It often feels like a terrifying time to be Black. Don’t get me wrong: we, as a community — in its breathtaking breadth, depth and diversity — have come far, but overt racism is on the rise. I tell you this as a Black woman, as an activist and as the co-founder of UK Black Pride: I tell you this as someone battling on the front lines.
But with the rise of racism comes the rise of beautiful, sonorous Black voices. With the rise of racism comes a very loud clap back from a community well-weathered, well-prepared and well-armed. And we come emboldened and ready to demonstrate, as we always do, that our lives matter and that no amount of bullying, racism, sexism or misogyny will hold us back from claiming our rightful place as equals.
What often gets lost on the battlefield of daily life, and in the minefield of an achingly white media landscape, is the attendant joy of and in our Black lives. A large part of the push for substantive representation is to make clear, and show more truly, that our Black lives are not only about struggle and survival. We struggle and fight for our joy — an unreserved and unapologetic joy that springs from our ability to live as we are. It’s a joy worth fighting for and it’s this joy that links all of our struggles together. From gay marriage to the long overdue justice and protection of our Black trans siblings, we share in our assiduous pursuit of joy. It’s a joy we all deserve and one we’ll fight tooth and nail for.
Black History Month is an important time for Black people in Britain. We stand on the shoulders of giants, those who never backed down, who’ve fought tirelessly and who’ve paved the way for us to live openly and freely. A month dedicated to centring and celebrating such Black excellence is a welcome respite from the erasure we experience from society at large. And even though we’re working towards a society that doesn’t require a special month to be set aside in order for non-Black people to celebrate our place in this country’s ever-evolving narrative, I welcome the increased visibility and representation that Black History Month affords.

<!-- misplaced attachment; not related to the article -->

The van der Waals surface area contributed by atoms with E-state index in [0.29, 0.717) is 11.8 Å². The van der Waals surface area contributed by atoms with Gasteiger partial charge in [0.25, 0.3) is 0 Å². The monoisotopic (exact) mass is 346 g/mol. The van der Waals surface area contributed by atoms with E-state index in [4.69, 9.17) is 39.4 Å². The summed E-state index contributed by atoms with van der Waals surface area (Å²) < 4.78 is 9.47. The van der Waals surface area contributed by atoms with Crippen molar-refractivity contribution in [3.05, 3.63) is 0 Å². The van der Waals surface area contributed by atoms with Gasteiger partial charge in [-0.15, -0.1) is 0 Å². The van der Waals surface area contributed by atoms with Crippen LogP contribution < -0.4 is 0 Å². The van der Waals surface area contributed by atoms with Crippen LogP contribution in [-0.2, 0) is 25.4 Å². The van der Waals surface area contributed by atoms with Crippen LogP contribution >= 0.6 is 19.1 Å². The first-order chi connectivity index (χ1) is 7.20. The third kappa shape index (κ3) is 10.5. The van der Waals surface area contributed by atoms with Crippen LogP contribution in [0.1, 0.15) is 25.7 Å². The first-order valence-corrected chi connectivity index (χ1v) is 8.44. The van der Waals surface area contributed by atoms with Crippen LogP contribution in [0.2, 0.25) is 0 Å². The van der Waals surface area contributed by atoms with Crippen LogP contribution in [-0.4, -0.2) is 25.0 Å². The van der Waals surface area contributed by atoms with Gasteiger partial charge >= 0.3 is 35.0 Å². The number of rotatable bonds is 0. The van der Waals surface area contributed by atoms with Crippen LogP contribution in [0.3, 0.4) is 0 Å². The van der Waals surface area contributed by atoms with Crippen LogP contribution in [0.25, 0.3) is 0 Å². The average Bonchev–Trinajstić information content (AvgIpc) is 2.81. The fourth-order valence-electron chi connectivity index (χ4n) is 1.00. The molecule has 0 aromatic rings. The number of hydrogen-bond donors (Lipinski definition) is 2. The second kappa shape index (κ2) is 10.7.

The work of visibility and representation should better align in our minds our unique but connected struggles. The most recent furore around XXL’s discriminatory door policy is a great example of the ways in which our community is fractured and how we continue to oppress the very people who fight the hardest and shout the loudest for the liberation of all of us. Femme queens should wear their heels and dance wherever they like. Their exclusion, their reduction to undesirable, in a space that espouses a toxic masculinity, is directly connected to the misogyny and sexism directed at Black women like me. Our hypersexualised Black brothers, our murdered Black trans siblings and our ostracised Black femme queens all suffer at the intersection of overlapping oppressions.
And so to see Munroe Bergdorf, Lady Leshurr and Karamo Brown celebrated on the cover and on the pages of Gay Times makes my heart sing. Here, we have the chance to tell our stories, to talk about our lives not only in opposition to discrimination, but as full sentient human beings who love, laugh, cry and ache; who work for a better present and future for others; and who believe in the good and great of the human spirit. To see femme queens, trans women and intellectual Black men celebrated in Gay Times, in the most substantive and impressive Black History Month issue in the magazine’s 34-year history, means that across the world, queer Black folx will see, front and centre, themselves, their potential and their experiences.
Finally, UK Black Pride’s important partnership with Gay Times is long overdue, but there is a time for everything. I’m encouraged by the work and the passion of the team at Gay Times, who continue to show us what true allyship looks like. Over the past year, the team has gone from strength-to-strength, including an increasingly diverse array of the queer
community and platforming voices and stories never seen in the pages of the magazine. The team at Gay Times continue to use their proximity to the queer Black community to advocate for us, to agitate for change and – as true allies should – to hand over their platform to us to tell our own stories.
This will go down as one of the most historical issues of Gay Times ever. Well, besides the issue with me on the cover, of course.
In love and unity,
Co-founder of UK Black Pride